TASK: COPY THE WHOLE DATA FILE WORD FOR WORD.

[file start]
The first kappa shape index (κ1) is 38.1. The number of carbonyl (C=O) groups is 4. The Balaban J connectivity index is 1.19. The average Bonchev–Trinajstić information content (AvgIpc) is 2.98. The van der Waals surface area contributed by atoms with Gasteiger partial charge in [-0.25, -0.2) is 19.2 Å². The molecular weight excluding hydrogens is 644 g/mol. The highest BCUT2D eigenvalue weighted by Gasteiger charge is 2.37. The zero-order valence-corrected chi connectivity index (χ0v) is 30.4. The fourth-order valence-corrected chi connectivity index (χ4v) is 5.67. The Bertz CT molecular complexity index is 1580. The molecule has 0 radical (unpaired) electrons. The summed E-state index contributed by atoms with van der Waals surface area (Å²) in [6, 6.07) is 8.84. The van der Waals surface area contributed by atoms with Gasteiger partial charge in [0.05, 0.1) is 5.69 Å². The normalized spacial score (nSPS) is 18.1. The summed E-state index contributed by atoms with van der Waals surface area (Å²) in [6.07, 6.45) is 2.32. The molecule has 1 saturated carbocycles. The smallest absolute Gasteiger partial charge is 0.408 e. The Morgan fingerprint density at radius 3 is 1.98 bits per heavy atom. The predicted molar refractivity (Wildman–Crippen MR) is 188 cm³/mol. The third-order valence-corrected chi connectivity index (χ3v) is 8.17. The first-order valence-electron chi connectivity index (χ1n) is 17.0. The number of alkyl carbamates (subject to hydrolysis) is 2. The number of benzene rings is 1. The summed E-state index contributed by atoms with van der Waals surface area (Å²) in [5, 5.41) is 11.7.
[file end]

The first kappa shape index (κ1) is 38.1. The number of carbonyl (C=O) groups is 4. The Balaban J connectivity index is 1.19. The average Bonchev–Trinajstić information content (AvgIpc) is 2.98. The van der Waals surface area contributed by atoms with Gasteiger partial charge in [-0.25, -0.2) is 19.2 Å². The molecular weight excluding hydrogens is 644 g/mol. The highest BCUT2D eigenvalue weighted by Gasteiger charge is 2.37. The zero-order valence-corrected chi connectivity index (χ0v) is 30.4. The fourth-order valence-corrected chi connectivity index (χ4v) is 5.67. The Bertz CT molecular complexity index is 1580. The molecule has 0 radical (unpaired) electrons. The summed E-state index contributed by atoms with van der Waals surface area (Å²) in [6, 6.07) is 8.84. The van der Waals surface area contributed by atoms with Gasteiger partial charge in [0.05, 0.1) is 5.69 Å². The normalized spacial score (nSPS) is 18.1. The summed E-state index contributed by atoms with van der Waals surface area (Å²) in [6.07, 6.45) is 2.32. The molecule has 1 saturated carbocycles. The smallest absolute Gasteiger partial charge is 0.408 e. The Morgan fingerprint density at radius 3 is 1.98 bits per heavy atom. The predicted molar refractivity (Wildman–Crippen MR) is 188 cm³/mol. The third-order valence-corrected chi connectivity index (χ3v) is 8.17. The first-order valence-electron chi connectivity index (χ1n) is 17.0. The number of alkyl carbamates (subject to hydrolysis) is 2. The number of benzene rings is 1. The summed E-state index contributed by atoms with van der Waals surface area (Å²) in [5, 5.41) is 11.7.